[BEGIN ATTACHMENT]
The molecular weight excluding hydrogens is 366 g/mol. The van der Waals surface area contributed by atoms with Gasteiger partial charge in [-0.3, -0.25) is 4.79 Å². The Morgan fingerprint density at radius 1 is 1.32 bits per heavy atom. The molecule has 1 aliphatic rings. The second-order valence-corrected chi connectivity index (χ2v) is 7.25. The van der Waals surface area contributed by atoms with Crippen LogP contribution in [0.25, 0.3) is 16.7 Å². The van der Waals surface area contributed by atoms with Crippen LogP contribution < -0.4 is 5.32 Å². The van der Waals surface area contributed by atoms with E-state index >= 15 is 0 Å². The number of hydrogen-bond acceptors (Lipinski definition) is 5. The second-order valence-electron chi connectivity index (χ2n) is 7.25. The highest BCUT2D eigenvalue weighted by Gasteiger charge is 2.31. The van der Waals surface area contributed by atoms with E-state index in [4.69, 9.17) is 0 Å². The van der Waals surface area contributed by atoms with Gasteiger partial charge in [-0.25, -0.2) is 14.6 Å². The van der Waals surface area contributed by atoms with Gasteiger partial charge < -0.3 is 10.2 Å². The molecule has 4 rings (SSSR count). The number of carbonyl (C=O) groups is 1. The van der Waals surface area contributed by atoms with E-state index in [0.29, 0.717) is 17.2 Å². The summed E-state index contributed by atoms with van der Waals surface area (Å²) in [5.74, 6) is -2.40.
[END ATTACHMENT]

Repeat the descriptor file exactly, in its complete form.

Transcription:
The molecular weight excluding hydrogens is 366 g/mol. The van der Waals surface area contributed by atoms with Gasteiger partial charge in [-0.3, -0.25) is 4.79 Å². The Morgan fingerprint density at radius 1 is 1.32 bits per heavy atom. The molecule has 1 aliphatic rings. The second-order valence-corrected chi connectivity index (χ2v) is 7.25. The van der Waals surface area contributed by atoms with Crippen LogP contribution in [0.25, 0.3) is 16.7 Å². The van der Waals surface area contributed by atoms with Crippen LogP contribution < -0.4 is 5.32 Å². The van der Waals surface area contributed by atoms with E-state index >= 15 is 0 Å². The number of hydrogen-bond acceptors (Lipinski definition) is 5. The second-order valence-electron chi connectivity index (χ2n) is 7.25. The highest BCUT2D eigenvalue weighted by Gasteiger charge is 2.31. The van der Waals surface area contributed by atoms with E-state index in [4.69, 9.17) is 0 Å². The van der Waals surface area contributed by atoms with Gasteiger partial charge in [-0.25, -0.2) is 14.6 Å². The van der Waals surface area contributed by atoms with Gasteiger partial charge < -0.3 is 10.2 Å². The molecule has 4 rings (SSSR count). The number of carbonyl (C=O) groups is 1. The van der Waals surface area contributed by atoms with E-state index in [0.29, 0.717) is 17.2 Å². The summed E-state index contributed by atoms with van der Waals surface area (Å²) in [5.74, 6) is -2.40.